1902 – Great Zimbabwe Excavation

1902 – Great Zimbabwe Excavation


In 1902, the legislative council of Southern Rhodesia passed the Ancient Monuments Protection Ordinance in response to excavations undertaken by archaeologist James Theodore Bent and Rhodesia Ancient Ruins Ltd.

A British Journalist, Richard Nicklin Hall (1853-1914), was appointed to oversee Great Zimbabwe itself. Hall was a journalist representing several British newspapers and was assigned by Cecil Rhodes to explore the ruins. Hall travelled to the Great Zimbabwe Ruins to undertake research into the theory by Professor Augustus Henry Keane that the Biblical land of Havilah was centred on Great Zimbabwe.

And a river went out of Eden to water the garden; and from thence it was parted, and became into four heads. The name of the first is Pison: that is it which compasseth the whole land of Havilah, where there is gold. (Genesis 2:10-11)

Hall arrived 21st May, 1902 at Victoria, Mashonaland and travelled to the Great Zimbabwe Ruins. The base camp occupied by Hall was called Havilah Camp and consisted of mainly British archaeologists and was situated a few feet from the north-side of No.3 Ruins.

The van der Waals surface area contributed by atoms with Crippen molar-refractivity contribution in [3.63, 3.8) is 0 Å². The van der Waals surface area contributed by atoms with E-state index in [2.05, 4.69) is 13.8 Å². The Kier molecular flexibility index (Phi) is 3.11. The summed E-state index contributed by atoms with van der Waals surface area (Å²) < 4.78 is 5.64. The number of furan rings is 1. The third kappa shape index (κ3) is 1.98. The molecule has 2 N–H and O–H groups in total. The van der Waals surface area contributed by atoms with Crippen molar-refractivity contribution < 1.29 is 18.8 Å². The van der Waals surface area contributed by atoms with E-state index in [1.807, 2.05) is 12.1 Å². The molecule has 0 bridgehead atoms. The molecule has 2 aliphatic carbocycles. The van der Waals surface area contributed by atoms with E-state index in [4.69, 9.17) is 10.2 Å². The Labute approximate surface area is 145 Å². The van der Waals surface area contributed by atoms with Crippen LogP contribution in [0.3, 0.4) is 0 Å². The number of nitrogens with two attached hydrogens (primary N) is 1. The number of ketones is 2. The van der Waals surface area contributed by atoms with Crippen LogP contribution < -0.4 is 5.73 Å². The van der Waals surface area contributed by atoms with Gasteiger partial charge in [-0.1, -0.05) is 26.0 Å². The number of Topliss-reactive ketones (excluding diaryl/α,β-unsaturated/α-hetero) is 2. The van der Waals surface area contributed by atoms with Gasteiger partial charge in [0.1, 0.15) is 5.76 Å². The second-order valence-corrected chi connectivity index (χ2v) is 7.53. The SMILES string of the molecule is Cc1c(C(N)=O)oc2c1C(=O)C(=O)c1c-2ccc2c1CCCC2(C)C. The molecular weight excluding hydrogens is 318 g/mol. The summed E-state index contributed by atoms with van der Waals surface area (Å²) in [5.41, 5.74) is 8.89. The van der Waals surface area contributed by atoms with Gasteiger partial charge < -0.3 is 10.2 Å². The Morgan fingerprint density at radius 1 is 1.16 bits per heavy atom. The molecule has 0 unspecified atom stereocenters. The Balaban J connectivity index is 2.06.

Hall spent two years excavating the great enclosure, which he published in detail in 1905. He believed that he could distinguish two occupations – one sun-worshipping Semitic (perhaps Himyarite Arabs), the other medieval Arab – separated by a long period of abandonment.

The expedition ended in 1904 and any Biblical connection with the ruins was rejected. Due to the damage undertaken during this expedition to the ruins, Hall was dismissed from his role as curator.



  • Great Zimbabwe, Mashonaland, Rhodesia: An Account of Two Years’ Examination Work in 1902-4 on Behalf of the Government of Rhodesia – R.N. Hall
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